Sure, it’s essential to keep all the outside doors of a school locked and take note of who is in your building, but not all threats are face to face.  We live in a digital world.  And, a lot of your preventative maintenance needs to take place in that same cyber environment. 

So, when threats are made, schools need to right tools to spread the word to teachers and staff quickly. Here are some ideas you may want to try to keep your school safe.

Social Net Watcher

School shooters tend to be narcissists. They often use social media, especially Instagram, to proclaim their manifestos.

One start-up out of Indiana, Social Net Watcher, watches students’ social media accounts for specific phrases that may indicate warnings of violence. They can also be programmed to alert school officials to acts of cyberbullying.

TextMagic

In an emergency, fast communication is essential. TextMagic allows schools to send immediate texts to the staff, students, or parents at the touch of a button.

Texts are the most effective form of communication in an emergency. Teachers may not have access to their computers while they are barricaded in their classrooms.

TextMagic can also be used to alert parents if their children are not in attendance. Parents who may be concerned about the mental health of their children can be warned immediately that their child is not where he is supposed to be. 

Visitor Management System

While most schools have visitors sign in at the reception desk, some schools are taking this precaution to the next level.

Visitors at some schools must present their state or federal ID to the school. These IDs are checked against a national database of registered sex offenders.

Alertus Desktop

Although text messaging is the most effective form of communication during an emergency, at times, a back-up plan is needed. Alertus Desktop can send an immediate alert to every computer screen on campus. This system is particularly helpful for buildings that have notoriously bad cell coverage.

Take a look at what Gordon College learned by implementing Alertus Desktop.  The school felt that its checklist for notifications in emergency systems was too long.  And, It wanted one unified system for keeping people informed.  

The college reports that its decision to streamline communications was extremely beneficial.  “Being able to setup pre-scripted alerts to fire off with one button press or one-click during a crisis can help save lives during an emergency.”

Facial Recognition Software

Although there may be privacy concerns from using biometric data on a school campus, some districts are willing to overlook this opinion to keep their students safe. Programs such as RealNetworks is 98% accurate, and this software will alert school officials if someone of concern is on campus.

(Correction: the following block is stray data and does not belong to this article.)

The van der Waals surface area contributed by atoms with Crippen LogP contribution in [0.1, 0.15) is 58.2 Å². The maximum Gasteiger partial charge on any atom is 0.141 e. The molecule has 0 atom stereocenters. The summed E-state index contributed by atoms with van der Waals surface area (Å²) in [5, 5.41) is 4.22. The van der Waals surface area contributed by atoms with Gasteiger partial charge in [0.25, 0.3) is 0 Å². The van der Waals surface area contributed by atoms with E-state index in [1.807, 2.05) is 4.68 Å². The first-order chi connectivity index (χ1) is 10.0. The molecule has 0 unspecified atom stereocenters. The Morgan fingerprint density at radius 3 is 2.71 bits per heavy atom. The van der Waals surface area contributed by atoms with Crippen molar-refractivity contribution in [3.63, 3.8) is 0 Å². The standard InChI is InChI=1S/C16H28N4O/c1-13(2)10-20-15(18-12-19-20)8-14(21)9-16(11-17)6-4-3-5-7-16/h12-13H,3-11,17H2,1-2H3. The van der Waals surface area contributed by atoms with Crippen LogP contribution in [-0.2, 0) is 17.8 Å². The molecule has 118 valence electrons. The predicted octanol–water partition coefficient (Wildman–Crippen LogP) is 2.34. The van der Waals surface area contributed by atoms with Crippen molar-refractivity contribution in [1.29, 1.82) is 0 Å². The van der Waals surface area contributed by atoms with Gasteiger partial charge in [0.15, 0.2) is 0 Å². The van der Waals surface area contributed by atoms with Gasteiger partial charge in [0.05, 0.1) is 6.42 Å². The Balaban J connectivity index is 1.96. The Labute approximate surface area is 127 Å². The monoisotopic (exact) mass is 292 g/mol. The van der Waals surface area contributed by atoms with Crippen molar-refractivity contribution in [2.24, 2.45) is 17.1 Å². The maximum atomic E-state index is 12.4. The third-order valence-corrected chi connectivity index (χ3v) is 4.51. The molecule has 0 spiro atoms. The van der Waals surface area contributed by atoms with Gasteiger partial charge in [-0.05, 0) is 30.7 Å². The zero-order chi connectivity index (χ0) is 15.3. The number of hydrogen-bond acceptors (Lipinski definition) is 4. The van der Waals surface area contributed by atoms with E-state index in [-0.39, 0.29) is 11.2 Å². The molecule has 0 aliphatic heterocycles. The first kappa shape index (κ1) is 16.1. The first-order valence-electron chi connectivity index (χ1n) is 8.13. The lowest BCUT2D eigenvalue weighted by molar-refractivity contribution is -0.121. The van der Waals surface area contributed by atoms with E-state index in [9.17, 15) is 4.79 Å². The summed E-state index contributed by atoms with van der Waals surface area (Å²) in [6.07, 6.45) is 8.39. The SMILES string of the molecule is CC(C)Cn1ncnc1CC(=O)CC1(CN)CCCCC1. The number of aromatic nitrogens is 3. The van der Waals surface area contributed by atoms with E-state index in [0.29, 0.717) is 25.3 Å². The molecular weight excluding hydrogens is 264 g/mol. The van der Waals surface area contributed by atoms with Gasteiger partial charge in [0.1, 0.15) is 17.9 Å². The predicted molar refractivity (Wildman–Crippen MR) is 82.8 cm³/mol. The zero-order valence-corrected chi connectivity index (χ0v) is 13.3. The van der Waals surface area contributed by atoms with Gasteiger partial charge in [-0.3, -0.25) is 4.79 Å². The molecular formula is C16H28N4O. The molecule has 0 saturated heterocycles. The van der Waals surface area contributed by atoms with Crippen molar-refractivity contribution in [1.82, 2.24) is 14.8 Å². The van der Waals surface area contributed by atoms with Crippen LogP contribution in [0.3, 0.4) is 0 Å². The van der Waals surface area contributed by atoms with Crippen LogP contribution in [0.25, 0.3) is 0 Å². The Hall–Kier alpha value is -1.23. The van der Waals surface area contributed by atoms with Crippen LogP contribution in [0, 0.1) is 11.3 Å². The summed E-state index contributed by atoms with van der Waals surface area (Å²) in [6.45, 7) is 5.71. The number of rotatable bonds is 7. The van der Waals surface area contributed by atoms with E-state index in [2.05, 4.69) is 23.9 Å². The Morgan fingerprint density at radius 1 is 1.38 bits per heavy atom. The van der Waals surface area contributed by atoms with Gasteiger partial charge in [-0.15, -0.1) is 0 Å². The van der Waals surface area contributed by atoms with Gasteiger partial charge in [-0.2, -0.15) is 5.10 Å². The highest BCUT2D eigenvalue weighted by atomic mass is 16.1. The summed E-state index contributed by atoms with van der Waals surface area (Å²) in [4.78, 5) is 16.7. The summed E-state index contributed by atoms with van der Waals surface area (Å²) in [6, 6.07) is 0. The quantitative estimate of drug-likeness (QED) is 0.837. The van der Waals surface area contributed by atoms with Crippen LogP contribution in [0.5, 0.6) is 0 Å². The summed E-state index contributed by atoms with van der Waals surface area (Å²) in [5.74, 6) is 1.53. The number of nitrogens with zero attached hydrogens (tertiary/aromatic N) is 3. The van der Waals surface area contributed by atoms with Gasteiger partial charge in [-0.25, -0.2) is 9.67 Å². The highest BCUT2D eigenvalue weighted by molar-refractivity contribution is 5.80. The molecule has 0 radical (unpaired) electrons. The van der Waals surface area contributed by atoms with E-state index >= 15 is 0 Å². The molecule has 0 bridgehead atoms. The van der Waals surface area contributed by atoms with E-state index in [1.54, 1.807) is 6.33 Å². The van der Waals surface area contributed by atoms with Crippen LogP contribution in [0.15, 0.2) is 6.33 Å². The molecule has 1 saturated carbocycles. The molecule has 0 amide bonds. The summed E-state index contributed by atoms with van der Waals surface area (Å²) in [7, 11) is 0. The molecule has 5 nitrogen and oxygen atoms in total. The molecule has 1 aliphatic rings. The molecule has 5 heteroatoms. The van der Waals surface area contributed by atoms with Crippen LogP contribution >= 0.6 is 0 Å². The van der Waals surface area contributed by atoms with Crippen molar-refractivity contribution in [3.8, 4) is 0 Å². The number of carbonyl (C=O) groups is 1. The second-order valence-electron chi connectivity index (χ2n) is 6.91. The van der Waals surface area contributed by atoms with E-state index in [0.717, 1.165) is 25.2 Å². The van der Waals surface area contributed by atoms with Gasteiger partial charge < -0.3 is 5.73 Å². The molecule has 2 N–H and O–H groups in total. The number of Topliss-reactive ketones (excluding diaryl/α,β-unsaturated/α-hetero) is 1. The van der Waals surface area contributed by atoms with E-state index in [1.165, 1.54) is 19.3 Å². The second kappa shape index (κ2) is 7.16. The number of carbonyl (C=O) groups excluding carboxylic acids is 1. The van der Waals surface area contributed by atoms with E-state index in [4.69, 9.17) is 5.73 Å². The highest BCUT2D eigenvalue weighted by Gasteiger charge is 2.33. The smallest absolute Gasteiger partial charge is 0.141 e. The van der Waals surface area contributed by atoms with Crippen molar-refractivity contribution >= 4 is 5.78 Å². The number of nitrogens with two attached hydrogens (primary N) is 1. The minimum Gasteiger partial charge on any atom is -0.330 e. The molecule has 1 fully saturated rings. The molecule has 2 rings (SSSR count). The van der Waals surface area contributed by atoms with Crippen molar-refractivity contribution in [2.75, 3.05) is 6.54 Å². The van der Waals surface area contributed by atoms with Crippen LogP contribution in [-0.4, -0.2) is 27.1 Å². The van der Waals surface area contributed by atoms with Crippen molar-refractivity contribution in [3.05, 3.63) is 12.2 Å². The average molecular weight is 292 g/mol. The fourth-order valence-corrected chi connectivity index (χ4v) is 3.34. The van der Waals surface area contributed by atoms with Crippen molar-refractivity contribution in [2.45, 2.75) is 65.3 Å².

GPS Systems

Schools not only need to keep students safe on campus, but they also need to protect their students on buses as well. GPS systems are so sophisticated now that the district will be notified if a driver is reckless.

This software has the added benefit of protecting the school from parent complaints. If parents complain that the bus did not pick up their children that morning, the district can check the GPS to see whether or not the driver really missed the stop.

Edgewood Independent School District in Texas utilized this technology on its fleet of school buses. The system proved beneficial when the local sheriff was able to send the closest officer immediately to a driver who needed assistance.

Safety and Security Film

The doors of a school may be locked, but that doesn’t mean that school shooters can’t break into a building through a window. An American company now has made a thin film that can be placed over the windows of a school building to keep them from breaking.

Fortify the windows of your school with this 3M product. This product will enable responders to have more time to arrive in the event of an emergency.

Conclusion

Schools have the moral and legal responsibility to keep their students safe.

Even though some schools have metal detectors at the door, 7% of high schoolers reported being hurt or threatened with a weapon on school property within the last year.

Even though safety measures have been utilized, nearly 6% of high schoolers have reported that they stayed home from school because they did not feel safe.

What that means to you as an administrator at a school is you need to maximize your resources.  Explore these different options. Then, start to implement  some of these digital technologies and other strategies to keep your school safe.

How to Ensure Internet Safety for Kids

App Use Safety for Kids